…our research shows that people with subtle asymmetries—for example, imbalances in ear or finger length—are often better “transformational” leaders, able to inspire followers to put self-interest aside for the good of the group. Furthermore, teams they lead outperform teams whose leaders have more-symmetrical bodies.
Teams with asymmetrical leaders scored nearly 20% higher than others.
Although the sorts of asymmetries we examined are barely perceptible, humans are unconsciously sensitive to them. We posit that people born with asymmetries tend to develop greater empathy, social intelligence, and motivational skills as a way of overcoming perceptions that they’re unattractive or unintelligent. And those skills can be more helpful than pure dominance in attaining certain leadership positions.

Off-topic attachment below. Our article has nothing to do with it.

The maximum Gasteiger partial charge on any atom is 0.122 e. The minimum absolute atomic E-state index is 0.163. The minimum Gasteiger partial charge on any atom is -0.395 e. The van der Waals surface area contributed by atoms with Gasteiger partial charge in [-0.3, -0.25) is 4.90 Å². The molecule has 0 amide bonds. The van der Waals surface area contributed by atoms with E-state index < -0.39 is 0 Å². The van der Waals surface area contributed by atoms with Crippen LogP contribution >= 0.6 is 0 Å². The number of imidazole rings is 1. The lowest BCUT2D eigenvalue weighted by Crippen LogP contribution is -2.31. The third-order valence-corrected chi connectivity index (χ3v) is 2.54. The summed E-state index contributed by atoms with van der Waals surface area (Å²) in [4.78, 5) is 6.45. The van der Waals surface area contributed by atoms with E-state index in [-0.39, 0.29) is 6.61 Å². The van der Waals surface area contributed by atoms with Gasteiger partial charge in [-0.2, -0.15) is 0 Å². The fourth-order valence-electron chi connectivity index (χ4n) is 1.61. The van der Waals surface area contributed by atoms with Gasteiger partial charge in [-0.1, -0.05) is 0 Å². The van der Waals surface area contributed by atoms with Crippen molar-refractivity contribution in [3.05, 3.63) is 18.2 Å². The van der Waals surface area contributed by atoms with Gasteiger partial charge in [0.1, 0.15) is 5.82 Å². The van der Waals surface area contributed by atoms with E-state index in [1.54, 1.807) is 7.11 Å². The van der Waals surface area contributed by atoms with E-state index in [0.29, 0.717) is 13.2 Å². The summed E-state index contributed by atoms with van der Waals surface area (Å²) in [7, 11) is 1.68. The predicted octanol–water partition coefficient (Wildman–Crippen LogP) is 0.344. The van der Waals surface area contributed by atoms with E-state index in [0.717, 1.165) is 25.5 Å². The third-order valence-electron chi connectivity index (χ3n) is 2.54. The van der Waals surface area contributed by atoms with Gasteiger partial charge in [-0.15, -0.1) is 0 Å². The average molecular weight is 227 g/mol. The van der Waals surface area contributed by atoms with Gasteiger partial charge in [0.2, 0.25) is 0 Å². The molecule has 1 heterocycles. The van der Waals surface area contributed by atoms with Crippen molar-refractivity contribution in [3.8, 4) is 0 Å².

We’re not the first to suggest that biology contributes to leadership potential. For instance, a recent twins study led by Sankalp Chaturvedi, of Imperial College London, indicates that 49% of transformational leadership qualities are genetic…
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